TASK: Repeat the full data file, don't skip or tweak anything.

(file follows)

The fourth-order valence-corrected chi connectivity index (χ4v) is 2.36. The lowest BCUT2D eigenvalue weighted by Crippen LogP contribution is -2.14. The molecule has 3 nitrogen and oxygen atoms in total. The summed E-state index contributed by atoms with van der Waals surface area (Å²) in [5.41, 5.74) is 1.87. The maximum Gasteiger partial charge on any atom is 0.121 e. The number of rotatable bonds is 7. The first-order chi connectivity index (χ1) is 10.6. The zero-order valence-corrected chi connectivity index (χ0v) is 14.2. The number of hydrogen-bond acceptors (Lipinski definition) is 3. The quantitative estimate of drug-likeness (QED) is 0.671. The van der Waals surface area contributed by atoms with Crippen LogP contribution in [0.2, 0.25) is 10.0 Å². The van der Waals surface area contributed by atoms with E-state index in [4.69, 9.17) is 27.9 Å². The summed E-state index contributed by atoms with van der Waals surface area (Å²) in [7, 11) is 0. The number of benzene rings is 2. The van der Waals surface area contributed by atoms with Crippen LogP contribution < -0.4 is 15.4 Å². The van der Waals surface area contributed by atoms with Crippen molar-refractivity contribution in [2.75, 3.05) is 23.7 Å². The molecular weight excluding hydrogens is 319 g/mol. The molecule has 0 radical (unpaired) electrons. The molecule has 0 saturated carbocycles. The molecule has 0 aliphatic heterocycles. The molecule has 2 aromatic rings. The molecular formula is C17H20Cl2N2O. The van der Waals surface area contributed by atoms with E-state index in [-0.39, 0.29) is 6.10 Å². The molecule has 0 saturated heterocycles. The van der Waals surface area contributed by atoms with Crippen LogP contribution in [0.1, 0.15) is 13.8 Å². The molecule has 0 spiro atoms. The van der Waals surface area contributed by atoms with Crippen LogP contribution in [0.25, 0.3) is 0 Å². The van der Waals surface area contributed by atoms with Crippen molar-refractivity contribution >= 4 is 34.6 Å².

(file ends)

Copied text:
The fourth-order valence-corrected chi connectivity index (χ4v) is 2.36. The lowest BCUT2D eigenvalue weighted by Crippen LogP contribution is -2.14. The molecule has 3 nitrogen and oxygen atoms in total. The summed E-state index contributed by atoms with van der Waals surface area (Å²) in [5.41, 5.74) is 1.87. The maximum Gasteiger partial charge on any atom is 0.121 e. The number of rotatable bonds is 7. The first-order chi connectivity index (χ1) is 10.6. The zero-order valence-corrected chi connectivity index (χ0v) is 14.2. The number of hydrogen-bond acceptors (Lipinski definition) is 3. The quantitative estimate of drug-likeness (QED) is 0.671. The van der Waals surface area contributed by atoms with Crippen LogP contribution in [0.2, 0.25) is 10.0 Å². The van der Waals surface area contributed by atoms with E-state index in [4.69, 9.17) is 27.9 Å². The summed E-state index contributed by atoms with van der Waals surface area (Å²) in [7, 11) is 0. The number of benzene rings is 2. The van der Waals surface area contributed by atoms with Crippen LogP contribution < -0.4 is 15.4 Å². The van der Waals surface area contributed by atoms with Crippen molar-refractivity contribution in [2.75, 3.05) is 23.7 Å². The molecular weight excluding hydrogens is 319 g/mol. The molecule has 0 radical (unpaired) electrons. The molecule has 0 saturated carbocycles. The molecule has 0 aliphatic heterocycles. The molecule has 2 aromatic rings. The molecular formula is C17H20Cl2N2O. The van der Waals surface area contributed by atoms with E-state index in [-0.39, 0.29) is 6.10 Å². The molecule has 0 saturated heterocycles. The van der Waals surface area contributed by atoms with Crippen LogP contribution in [0.1, 0.15) is 13.8 Å². The molecule has 0 spiro atoms. The van der Waals surface area contributed by atoms with Crippen LogP contribution in [0.25, 0.3) is 0 Å². The van der Waals surface area contributed by atoms with Crippen molar-refractivity contribution >= 4 is 34.6 Å².